What do you think about landlord licensing?
An increasing number of local authorities around the country are now introducing licensing schemes for private landlords. This is a growing trend and is something that anyone who rents out property is likely to have strong views on.
Several local authorities are currently consulting on licensing in their area and the National Residential Landlords Association (NRLA) is urging landlords to make their views known on the plans that are being put forward.
For anyone not familiar with licensing, this is how it works. Landlords pay a fee, typically several hundred pounds, to their local authority for a licence. They and their rental homes are then checked to ensure they are operating legally. There are steep penalties for landlords who don’t comply.
Local authorities argue that licensing schemes, which were brought in as an option under the Housing Act 2004, are a way of cracking down on rogue landlords and ensuring tenants get a fair deal and are living in decent homes. Landlords on the other hand, often argue that these schemes won’t necessarily pick up on the worst offenders, who will continue to operate under the radar, and that licensing schemes are just a way for councils to make money.
Whatever your view on this, a number of schemes are now out for consultation, giving you the opportunity to have your say. Current consultations are in Liverpool, Charnwood in Leicestershire and Tower Hamlets. The NRLA responds to all local authority licensing consultations on behalf of its members but individual landlords are urged to submit their own comments on what's being put forward.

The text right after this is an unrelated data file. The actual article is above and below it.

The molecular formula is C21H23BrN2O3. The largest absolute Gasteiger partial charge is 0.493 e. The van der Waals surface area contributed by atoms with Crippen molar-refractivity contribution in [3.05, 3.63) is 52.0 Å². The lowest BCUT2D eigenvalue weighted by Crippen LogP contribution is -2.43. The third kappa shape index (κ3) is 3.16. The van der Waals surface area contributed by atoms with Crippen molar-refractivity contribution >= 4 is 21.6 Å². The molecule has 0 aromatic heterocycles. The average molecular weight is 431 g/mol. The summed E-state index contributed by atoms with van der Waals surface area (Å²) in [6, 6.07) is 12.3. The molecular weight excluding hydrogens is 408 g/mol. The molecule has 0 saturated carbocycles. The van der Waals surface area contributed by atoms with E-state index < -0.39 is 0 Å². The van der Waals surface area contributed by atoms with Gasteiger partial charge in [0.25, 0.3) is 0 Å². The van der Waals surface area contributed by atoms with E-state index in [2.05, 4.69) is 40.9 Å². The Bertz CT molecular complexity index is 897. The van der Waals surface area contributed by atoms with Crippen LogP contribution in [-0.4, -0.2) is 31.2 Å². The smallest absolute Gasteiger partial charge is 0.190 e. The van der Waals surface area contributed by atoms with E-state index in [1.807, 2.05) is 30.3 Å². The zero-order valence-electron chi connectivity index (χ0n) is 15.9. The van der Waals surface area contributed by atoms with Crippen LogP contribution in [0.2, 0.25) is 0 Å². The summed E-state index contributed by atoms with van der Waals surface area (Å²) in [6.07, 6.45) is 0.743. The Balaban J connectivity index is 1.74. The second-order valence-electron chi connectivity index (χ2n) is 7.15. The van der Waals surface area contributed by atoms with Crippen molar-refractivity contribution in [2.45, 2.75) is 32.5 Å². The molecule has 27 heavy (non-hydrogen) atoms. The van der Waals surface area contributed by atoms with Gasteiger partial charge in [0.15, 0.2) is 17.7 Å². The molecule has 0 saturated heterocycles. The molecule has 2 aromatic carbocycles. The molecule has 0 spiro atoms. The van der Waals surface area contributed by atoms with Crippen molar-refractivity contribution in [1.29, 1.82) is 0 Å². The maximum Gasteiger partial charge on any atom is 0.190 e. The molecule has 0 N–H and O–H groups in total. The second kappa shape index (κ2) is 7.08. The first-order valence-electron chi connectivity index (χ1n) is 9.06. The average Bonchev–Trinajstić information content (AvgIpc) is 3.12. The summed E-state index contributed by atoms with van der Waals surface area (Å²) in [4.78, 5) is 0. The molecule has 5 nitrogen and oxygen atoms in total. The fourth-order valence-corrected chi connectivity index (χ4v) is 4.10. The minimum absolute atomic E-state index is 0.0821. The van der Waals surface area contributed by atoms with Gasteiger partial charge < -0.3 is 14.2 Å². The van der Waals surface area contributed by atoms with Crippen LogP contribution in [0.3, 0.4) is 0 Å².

If you’ve never done this before, the NRLA has a new licensing toolkit that explains the licensing process and also gives some helpful guidance about responding to consultations as well as setting out the legal requirements that local councils have to meet. You’ll have to be a member to use the toolkit but even if you’re not and you live in one of these areas, it’s well worth going to your local authority website and submitting a response anyway. Landlords often feel their views are overlooked. So make sure your voice is heard.
Author : Maryanne Bowring
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